The holiday season is right around the corner and so is the world premiere of Mr. Dickens and his Carol. This thrilling stage adaptation is a new seasonal classic you won’t want to miss!
Get to know Charles Dickens—one of the most well-regarded novelists of the Victorian era—by checking out 7 Dickensian words you should know from Mr. Dickens and His Carol. Let’s get started!
In 1826, Charles Dickenson wrote *cue drumroll* The Life and Adventures of Martin Chuzzelwit. Did you know that Dickens wrote this novel after a (negatively) impressionable visit to the U.S.?
Giving money, provisions or other items to the poor. During the holiday season, Dickens noticed people are more willing to give alms than the rest of the year. In Mr. Dickens and His Carol, many characters ask Dickens and his publishers for alms (including Dickens' his own father).
Originally imported from India, chintz textiles became popular in France and England in the late 17th century. Chintz is known for printed florals and vibrant designs. Did you know that the name "chintz" comes from the Hindi word for "spotted?”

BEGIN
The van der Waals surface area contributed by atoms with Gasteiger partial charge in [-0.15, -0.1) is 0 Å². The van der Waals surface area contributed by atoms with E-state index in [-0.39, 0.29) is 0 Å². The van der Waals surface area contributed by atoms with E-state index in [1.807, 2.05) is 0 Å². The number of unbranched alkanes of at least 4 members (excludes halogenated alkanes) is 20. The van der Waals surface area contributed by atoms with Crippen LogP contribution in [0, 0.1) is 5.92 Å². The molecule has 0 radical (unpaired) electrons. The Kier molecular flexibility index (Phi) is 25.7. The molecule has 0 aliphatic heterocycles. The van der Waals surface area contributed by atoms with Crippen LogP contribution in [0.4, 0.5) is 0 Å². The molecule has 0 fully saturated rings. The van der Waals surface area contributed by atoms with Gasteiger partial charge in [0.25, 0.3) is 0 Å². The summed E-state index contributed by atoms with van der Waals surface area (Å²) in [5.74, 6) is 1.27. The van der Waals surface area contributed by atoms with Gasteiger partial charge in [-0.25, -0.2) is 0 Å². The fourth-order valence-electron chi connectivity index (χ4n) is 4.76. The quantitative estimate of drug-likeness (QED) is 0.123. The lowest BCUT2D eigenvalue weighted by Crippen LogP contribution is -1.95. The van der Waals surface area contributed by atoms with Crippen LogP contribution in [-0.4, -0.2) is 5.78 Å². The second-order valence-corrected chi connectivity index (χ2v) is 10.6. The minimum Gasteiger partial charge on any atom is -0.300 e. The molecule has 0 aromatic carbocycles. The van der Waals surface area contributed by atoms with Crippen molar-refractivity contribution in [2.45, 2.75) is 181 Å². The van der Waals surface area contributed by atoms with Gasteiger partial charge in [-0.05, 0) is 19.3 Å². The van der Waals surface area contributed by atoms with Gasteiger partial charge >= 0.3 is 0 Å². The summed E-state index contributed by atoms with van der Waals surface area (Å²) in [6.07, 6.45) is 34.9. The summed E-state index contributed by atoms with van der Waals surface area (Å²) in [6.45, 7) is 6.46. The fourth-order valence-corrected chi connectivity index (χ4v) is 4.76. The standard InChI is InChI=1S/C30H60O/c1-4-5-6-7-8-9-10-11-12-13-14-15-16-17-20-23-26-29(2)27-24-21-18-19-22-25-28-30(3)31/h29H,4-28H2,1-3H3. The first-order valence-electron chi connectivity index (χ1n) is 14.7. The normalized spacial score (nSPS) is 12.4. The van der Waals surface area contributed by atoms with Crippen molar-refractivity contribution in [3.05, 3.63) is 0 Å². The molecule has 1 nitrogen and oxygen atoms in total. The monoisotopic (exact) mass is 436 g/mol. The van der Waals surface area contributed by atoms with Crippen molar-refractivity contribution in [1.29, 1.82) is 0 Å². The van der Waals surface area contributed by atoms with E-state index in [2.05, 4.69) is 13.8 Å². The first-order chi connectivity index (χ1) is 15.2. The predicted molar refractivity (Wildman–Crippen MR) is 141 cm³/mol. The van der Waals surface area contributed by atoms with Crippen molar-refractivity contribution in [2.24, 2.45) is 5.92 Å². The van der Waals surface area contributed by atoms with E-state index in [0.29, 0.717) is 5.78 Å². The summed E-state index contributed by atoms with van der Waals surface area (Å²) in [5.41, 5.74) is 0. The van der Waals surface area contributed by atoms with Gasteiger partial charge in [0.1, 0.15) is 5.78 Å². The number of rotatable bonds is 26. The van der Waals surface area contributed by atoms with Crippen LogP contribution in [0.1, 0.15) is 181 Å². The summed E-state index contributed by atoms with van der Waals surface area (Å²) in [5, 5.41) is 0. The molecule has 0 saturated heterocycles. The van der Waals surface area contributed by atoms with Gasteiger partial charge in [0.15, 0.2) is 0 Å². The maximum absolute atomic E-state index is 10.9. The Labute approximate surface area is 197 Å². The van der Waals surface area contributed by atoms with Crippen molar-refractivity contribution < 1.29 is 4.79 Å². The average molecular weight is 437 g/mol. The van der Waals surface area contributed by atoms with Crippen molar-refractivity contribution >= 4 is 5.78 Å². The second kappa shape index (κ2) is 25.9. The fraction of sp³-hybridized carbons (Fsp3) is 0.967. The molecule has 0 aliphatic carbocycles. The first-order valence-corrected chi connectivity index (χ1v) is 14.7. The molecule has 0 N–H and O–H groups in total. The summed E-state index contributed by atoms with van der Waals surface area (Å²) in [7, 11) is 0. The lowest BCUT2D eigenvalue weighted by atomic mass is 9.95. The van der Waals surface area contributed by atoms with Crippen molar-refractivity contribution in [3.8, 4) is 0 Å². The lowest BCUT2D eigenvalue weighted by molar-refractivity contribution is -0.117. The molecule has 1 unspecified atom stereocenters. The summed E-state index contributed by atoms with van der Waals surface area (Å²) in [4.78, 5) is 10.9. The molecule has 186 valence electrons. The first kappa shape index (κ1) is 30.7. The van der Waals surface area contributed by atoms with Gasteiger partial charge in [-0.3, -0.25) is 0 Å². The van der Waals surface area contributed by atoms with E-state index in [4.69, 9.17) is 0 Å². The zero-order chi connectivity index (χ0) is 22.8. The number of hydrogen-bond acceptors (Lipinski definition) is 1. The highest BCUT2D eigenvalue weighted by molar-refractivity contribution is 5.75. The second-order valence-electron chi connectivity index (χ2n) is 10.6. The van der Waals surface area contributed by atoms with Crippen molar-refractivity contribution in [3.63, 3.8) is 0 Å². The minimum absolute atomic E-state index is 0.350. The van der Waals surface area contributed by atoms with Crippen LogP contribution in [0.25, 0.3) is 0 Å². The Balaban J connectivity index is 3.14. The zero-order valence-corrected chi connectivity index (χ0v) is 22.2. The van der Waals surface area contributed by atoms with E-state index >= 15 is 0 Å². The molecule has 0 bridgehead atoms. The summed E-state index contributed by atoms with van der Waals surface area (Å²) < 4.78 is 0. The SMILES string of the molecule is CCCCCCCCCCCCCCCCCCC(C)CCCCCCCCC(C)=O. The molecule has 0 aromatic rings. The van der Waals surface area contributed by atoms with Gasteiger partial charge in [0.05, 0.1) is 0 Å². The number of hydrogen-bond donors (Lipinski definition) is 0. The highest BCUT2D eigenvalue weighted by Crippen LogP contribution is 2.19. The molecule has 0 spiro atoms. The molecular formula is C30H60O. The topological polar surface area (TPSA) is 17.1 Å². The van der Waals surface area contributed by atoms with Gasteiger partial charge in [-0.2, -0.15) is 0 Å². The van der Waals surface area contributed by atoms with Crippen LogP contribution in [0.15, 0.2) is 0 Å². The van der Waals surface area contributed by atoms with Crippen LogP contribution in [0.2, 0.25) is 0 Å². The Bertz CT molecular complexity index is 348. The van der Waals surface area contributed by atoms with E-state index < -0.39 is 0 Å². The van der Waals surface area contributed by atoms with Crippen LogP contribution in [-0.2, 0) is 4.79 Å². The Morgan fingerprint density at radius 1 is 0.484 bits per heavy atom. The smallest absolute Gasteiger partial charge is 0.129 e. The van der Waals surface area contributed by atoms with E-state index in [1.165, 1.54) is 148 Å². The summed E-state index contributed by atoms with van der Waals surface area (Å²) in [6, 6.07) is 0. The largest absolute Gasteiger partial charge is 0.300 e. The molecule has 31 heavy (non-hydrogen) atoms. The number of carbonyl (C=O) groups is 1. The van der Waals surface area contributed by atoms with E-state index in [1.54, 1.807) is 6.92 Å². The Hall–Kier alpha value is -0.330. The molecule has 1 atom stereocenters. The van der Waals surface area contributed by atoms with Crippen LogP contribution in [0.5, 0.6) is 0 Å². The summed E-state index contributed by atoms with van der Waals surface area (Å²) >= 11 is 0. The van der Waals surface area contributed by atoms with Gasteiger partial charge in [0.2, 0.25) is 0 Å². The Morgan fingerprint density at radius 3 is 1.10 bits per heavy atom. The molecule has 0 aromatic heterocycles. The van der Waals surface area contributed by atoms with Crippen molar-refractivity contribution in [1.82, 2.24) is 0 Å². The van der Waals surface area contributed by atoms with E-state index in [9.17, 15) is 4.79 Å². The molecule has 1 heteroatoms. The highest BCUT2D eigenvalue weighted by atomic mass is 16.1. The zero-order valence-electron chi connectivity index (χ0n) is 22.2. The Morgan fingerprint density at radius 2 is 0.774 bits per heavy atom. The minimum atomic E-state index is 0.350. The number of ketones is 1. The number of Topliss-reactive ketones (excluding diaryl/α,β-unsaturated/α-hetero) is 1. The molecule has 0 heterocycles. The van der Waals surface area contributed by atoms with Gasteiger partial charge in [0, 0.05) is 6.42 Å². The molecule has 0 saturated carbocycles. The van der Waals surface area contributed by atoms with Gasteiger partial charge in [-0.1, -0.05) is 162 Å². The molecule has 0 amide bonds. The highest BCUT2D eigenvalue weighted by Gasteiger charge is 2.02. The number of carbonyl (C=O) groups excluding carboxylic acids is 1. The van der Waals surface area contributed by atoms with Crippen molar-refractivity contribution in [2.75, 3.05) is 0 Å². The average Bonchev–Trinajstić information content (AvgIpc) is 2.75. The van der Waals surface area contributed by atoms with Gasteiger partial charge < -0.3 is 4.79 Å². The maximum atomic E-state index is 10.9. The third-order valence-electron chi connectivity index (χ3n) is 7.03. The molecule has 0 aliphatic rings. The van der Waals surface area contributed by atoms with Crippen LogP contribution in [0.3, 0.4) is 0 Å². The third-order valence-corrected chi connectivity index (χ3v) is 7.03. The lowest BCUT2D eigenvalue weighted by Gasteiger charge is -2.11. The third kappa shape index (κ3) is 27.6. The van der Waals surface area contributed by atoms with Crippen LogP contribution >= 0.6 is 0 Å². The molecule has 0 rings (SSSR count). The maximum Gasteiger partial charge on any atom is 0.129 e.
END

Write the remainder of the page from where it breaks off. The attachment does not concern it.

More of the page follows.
"I found a nosegay at my door, and assumed..." - Eleanor Lovejoy in Mr. Dickens and His Carol
Did you guess correctly? A “nosegay” is a small arrangement of flowers – who knew! Fun fact, the word "nosegay" made a few appearances in the works of Jane Austin and Louisa May Alcott.
A word for someone who sells fish. Something about this word does seem a little fishy, doesn’t it?
There was frankincense, rose, and now vetivert! Inhaling the root part of this plant through essential oils helps reduce panic, restlessness, and anxiety.
A large tree branch. In this case, a kissing bough in Mr. Dickens and his Carol. A kissing bough was common during the holidays and hung in doorways or on walls to welcome visitors. It is known for its spherical shape with two or four hoops, differentiating itself from the tradition of displaying mistletoe.
- Did you know Dickens is credited for inventing many slang terms, such as: “butter-finger,” “fairy story” (“fairy tale”), and “natural-looking?”
- Check out What The Dickens?! Distinctly Dickensian Words and How To Use Them by Bryan Kozlowski on Seattle Book Review.
Get into the holiday spirit by incorporating Dickensian words into your everyday vocabulary! And hear them in action in Mr. Dickens and His Carol, running Nov. 25 - Dec. 23 at Seattle Rep.